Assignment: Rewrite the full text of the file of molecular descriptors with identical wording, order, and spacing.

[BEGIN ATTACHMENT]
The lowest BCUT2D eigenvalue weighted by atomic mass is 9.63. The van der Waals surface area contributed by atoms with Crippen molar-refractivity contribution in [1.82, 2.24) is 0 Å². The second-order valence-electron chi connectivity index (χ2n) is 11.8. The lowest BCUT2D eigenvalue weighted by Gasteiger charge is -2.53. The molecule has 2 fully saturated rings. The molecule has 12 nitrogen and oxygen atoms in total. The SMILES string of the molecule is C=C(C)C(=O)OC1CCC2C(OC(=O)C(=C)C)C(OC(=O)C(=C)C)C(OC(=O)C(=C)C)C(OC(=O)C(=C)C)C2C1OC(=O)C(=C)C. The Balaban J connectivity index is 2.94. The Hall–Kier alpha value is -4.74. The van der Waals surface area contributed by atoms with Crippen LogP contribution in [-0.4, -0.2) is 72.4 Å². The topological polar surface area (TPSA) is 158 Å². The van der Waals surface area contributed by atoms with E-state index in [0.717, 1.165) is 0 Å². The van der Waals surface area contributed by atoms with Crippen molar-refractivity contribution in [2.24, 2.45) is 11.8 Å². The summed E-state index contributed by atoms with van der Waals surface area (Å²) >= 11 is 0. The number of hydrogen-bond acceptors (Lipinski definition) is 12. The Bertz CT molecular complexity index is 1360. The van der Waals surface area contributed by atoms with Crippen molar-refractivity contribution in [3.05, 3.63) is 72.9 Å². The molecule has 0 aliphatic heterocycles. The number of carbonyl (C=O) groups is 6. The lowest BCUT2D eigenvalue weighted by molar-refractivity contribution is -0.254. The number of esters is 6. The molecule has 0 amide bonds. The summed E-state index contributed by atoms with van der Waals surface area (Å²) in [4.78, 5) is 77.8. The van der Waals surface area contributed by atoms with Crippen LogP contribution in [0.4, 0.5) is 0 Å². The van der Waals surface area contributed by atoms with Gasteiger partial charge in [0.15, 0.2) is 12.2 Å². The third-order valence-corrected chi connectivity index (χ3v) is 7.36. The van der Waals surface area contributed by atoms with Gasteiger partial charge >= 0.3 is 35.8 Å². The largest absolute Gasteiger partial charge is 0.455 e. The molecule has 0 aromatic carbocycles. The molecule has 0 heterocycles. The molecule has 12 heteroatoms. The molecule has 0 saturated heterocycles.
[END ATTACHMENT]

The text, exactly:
The lowest BCUT2D eigenvalue weighted by atomic mass is 9.63. The van der Waals surface area contributed by atoms with Crippen molar-refractivity contribution in [1.82, 2.24) is 0 Å². The second-order valence-electron chi connectivity index (χ2n) is 11.8. The lowest BCUT2D eigenvalue weighted by Gasteiger charge is -2.53. The molecule has 2 fully saturated rings. The molecule has 12 nitrogen and oxygen atoms in total. The SMILES string of the molecule is C=C(C)C(=O)OC1CCC2C(OC(=O)C(=C)C)C(OC(=O)C(=C)C)C(OC(=O)C(=C)C)C(OC(=O)C(=C)C)C2C1OC(=O)C(=C)C. The Balaban J connectivity index is 2.94. The Hall–Kier alpha value is -4.74. The van der Waals surface area contributed by atoms with Crippen LogP contribution in [-0.4, -0.2) is 72.4 Å². The topological polar surface area (TPSA) is 158 Å². The van der Waals surface area contributed by atoms with E-state index in [0.717, 1.165) is 0 Å². The van der Waals surface area contributed by atoms with Crippen molar-refractivity contribution in [2.24, 2.45) is 11.8 Å². The summed E-state index contributed by atoms with van der Waals surface area (Å²) >= 11 is 0. The number of hydrogen-bond acceptors (Lipinski definition) is 12. The Bertz CT molecular complexity index is 1360. The van der Waals surface area contributed by atoms with Crippen molar-refractivity contribution in [3.05, 3.63) is 72.9 Å². The molecule has 0 aliphatic heterocycles. The number of carbonyl (C=O) groups is 6. The lowest BCUT2D eigenvalue weighted by molar-refractivity contribution is -0.254. The number of esters is 6. The molecule has 0 amide bonds. The summed E-state index contributed by atoms with van der Waals surface area (Å²) in [4.78, 5) is 77.8. The van der Waals surface area contributed by atoms with Crippen LogP contribution in [0.4, 0.5) is 0 Å². The van der Waals surface area contributed by atoms with Gasteiger partial charge in [0.15, 0.2) is 12.2 Å². The third-order valence-corrected chi connectivity index (χ3v) is 7.36. The van der Waals surface area contributed by atoms with Gasteiger partial charge >= 0.3 is 35.8 Å². The largest absolute Gasteiger partial charge is 0.455 e. The molecule has 0 aromatic carbocycles. The molecule has 0 heterocycles. The molecule has 12 heteroatoms. The molecule has 0 saturated heterocycles.